Brooklyn -Brooklyn has all the window-dressing of a typical period


One of the many fascinating things about Brooklyn, the new historical drama written byNick Hornby and based on Colm Tóibín’s novel of the same name, is how it never truly decides whether it’s Irish or American at heart. Like its soft-spoken protagonist Eilis Lacey (Saoirse Ronan), the film exists in a place between two diametric worlds, each with its own hardships and promises.

she is underemployed at a bakery in her provincial Irish hometown and about to embark to New York City, where she’s been offered a job at a posh department store in Brooklyn. She is unsure, afraid, and just a little excited, as any young girl preparing to leave everything she’s ever known and loved might be. She also doesn’t have all that much to leave behind, aside from her mother (Jane Brennan) and her older sister Rose (Fiona Glascott), who seems destined to wither away within a few miles of where she’s lived all her life. One gets the impression early on in the film that Rose has pinned all of her own dreams to Eilis, and the sisters do represent the two most common outcomes for Irish girls in the 1950s: they could get out, or they could consign themselves to a slow death at home.b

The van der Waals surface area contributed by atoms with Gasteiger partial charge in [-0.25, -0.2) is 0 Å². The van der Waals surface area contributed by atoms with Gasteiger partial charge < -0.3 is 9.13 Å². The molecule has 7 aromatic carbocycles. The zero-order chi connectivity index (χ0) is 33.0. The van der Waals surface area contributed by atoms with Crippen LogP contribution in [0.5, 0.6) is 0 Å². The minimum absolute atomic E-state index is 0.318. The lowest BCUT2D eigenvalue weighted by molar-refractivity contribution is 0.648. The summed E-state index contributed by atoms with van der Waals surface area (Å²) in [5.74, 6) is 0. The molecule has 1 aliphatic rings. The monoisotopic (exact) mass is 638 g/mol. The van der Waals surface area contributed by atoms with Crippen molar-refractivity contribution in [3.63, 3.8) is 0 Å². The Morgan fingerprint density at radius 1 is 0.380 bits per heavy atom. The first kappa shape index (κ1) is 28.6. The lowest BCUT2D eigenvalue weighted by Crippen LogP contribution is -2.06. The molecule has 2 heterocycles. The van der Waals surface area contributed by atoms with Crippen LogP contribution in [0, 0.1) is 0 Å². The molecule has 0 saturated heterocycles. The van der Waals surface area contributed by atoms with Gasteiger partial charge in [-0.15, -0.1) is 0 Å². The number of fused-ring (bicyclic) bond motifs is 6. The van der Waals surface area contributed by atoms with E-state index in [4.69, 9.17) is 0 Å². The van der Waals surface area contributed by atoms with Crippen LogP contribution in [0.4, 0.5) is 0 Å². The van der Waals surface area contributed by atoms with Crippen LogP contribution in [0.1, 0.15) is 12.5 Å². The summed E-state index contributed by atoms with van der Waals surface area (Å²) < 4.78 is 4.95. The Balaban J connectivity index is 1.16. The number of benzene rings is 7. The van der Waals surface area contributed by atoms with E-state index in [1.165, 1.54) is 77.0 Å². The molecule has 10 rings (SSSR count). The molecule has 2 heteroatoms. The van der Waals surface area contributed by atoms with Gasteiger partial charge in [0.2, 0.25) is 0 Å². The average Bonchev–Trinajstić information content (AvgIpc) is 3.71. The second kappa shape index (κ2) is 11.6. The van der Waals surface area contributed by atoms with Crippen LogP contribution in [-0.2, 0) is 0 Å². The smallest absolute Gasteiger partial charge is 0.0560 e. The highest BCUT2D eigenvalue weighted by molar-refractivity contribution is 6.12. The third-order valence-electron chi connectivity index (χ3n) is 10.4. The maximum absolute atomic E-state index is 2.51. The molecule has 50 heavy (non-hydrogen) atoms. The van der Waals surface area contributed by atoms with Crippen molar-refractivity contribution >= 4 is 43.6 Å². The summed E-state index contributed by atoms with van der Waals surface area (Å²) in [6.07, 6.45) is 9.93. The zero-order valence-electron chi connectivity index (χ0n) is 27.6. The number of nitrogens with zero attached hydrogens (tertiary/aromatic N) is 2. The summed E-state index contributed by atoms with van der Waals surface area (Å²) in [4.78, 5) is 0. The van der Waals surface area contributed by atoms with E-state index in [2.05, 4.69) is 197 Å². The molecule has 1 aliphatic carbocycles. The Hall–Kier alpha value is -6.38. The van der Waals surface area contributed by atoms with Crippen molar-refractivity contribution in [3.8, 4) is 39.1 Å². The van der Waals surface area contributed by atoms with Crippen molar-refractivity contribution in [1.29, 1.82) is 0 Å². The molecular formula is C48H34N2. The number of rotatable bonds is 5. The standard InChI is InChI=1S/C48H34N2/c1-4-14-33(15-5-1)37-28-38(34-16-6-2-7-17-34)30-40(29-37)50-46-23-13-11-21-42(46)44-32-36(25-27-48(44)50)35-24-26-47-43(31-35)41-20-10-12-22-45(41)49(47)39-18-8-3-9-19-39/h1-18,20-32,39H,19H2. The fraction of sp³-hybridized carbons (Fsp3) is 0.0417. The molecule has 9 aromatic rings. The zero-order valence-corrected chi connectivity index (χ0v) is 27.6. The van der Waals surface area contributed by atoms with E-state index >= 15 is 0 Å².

Brooklyn has all the window dressings of a typical period drama.beautiful costumes, a sharp attention to historical detail, a story in which the personal reflects the political — so you’d be forgiven for thinking that you’ve heard this one before. You’d also be wrong, though.

That’s the wonderful thing about Brooklyn: it doesn’t resign itself to one kind of story. One of the true joys of watching this film is remarking on how much of yourself you see in it, and specifically in the character of Eilis. She’s not perfect by any stretch of the imagination, but she’s obscenely easy to root for anyway. Her story is ours, even if it’s separated by decades and several thousands of miles. It’s an allegory, perhaps, but the one thing it isn’t is a fairy tale.


There’s no inevitability, no moralizing, no prescribed path toward happiness. Which is to say it feels real. It feels like home.

























































































































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